Extracting petroleum from shale formations is an expensive business. After you go through all the effort and expense to drill downward and then horizontally, and break up the rock below with high pressure fluids (fracking), the production from the well falls off by an average of 65% during the first year. Therefore, in order to keep production going, you’ve got to keep drilling and drilling and drilling. In 2011, 16,000 fracking wells were drilled in the U.S. In 2012, it was 19,000.
While doing the research for this column, I decided to have a look at the Bakken Shale Field formation, which spans the North Dakota-Montana border just south of Canada, on Google Earth. I could not get a nice looking picture for you, but it is somewhat fascinating to see. If you use the satellite map feature, follow the existing rural roads, then look for secondary dirt roads which lead to dirt rectangles. Each rectangle will contain a well with a pump on top, four tanks for collecting the oil, and some other equipment. You generally will not find any people or vehicles, because these units run automatically. As you pan around, you can find them by the hundreds.
The increase in petroleum production in the U.S. has not provided any meaningful relief from high gasoline prices, which remain steadfastly above $3.00 per gallon. There are two main reasons for this: petroleum is a global commodity (more on that below) and fracking is an expensive technique. Consider that in 2004, oil sold for about $40 per barrel. The break-even price for a barrel of oil produced from fracking is $80.
The graph below shows world crude petroleum production along with the same data I showed for the U.S. in the previous graph. As you can see, petroleum production in the U.S. is only a small fraction of the global total. Therefore, the 30% increase in U.S. production has only increased the global supply by two percent. A two percent increase in global supply, especially an expensive supply, is not sufficient to result in a reduction in U.S. fuel prices.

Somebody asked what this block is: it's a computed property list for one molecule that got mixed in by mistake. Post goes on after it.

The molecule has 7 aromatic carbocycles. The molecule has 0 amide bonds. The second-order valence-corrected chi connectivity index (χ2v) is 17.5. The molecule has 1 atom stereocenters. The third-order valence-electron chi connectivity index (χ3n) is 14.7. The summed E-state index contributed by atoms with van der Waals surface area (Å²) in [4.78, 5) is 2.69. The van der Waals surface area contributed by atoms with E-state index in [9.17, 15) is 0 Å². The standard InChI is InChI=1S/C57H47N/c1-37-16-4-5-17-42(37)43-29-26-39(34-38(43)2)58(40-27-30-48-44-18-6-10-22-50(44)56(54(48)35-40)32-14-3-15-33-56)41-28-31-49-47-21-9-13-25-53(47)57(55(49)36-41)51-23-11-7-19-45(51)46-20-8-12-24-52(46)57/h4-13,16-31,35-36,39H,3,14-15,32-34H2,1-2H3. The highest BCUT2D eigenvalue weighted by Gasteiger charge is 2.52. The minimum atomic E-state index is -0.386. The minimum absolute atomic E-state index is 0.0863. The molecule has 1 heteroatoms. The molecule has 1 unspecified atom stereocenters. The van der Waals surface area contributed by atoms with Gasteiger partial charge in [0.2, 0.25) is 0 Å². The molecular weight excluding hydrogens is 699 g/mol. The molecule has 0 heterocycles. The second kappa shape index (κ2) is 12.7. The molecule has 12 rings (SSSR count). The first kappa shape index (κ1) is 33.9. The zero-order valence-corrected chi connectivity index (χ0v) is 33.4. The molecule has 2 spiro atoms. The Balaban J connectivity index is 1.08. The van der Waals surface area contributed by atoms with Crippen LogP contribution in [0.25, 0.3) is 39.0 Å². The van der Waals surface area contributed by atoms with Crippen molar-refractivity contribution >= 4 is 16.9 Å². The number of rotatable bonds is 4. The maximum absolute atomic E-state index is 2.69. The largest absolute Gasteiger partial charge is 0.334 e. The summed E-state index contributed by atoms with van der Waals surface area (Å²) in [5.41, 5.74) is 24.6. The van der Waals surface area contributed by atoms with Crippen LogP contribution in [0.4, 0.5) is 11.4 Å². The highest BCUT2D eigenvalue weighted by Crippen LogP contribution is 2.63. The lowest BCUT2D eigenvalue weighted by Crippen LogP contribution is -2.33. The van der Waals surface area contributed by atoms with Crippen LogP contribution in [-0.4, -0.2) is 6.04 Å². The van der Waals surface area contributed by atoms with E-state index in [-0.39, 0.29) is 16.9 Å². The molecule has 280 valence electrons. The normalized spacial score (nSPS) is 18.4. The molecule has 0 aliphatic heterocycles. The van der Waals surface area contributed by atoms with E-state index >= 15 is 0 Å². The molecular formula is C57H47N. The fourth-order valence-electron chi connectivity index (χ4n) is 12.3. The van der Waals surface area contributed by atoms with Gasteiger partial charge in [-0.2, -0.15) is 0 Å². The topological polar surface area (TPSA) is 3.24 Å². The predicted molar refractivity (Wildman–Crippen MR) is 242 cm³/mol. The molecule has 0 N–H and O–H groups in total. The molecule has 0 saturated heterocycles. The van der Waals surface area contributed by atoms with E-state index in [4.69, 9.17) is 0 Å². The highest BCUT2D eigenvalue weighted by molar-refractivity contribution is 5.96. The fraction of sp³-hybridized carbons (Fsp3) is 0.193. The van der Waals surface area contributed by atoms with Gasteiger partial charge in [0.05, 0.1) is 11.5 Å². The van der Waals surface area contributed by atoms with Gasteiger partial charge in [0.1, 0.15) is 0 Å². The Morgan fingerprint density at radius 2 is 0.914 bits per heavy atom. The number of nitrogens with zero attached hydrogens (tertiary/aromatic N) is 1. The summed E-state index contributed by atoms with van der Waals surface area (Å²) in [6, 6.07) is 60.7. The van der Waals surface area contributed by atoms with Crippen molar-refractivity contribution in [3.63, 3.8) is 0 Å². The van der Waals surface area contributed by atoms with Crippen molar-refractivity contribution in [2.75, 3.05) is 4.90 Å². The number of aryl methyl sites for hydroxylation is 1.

So where does this leave us? Overall global supply of petroleum is being maintained near 76 million barrels a day based on the extraordinary efforts to extract unconventional oils. Sometime between now and 2025, the supply will begin to decline and cause social and economic dislocations. As we continue to exploit the unconventional sources during this time, carbon dioxide concentration in the atmosphere will grow from 400 to 450 parts per million, causing even more dramatic changes in our weather patterns and challenging our ability produce enough food for eight billion people. Dealing with these parallel challenges will be the defining features of the 21 century.
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Over the past few weeks, I have seen many stories about propane shortages in the United States. As a result of these shortages, prices for propane have nearly doubled from around $2.20 per gallon at the end of last year to over $4.00 per gallon this week. This situation struck me as quite odd. We should be nearly drowning in propane at the moment. So I decided to try to figure out what was going on.
As usual, let’s start with the background. Propane is a small, simple hydrocarbon with the chemical formula C3H8. At normal temperatures and pressures, propane is a gas. By applying a modest amount of pressure you can induce it to liquefy, which is what comes in the propane tank you may be using for the grill on the back porch.
Three quarters of propane production in the U.S. comes from the refining of natural gas. The primary component of natural gas is methane (CH4). Mixed in with the methane are larger hydrocarbons such as ethane (C2H6), propane and butane (C4H10). Before natural gas can be put through a pipeline (the only economical way that it can be transported long distances), most of the propane and butane must be removed, thus resulting in most of our supply of propane and butane. Butane is what is used in most cigarette lighters.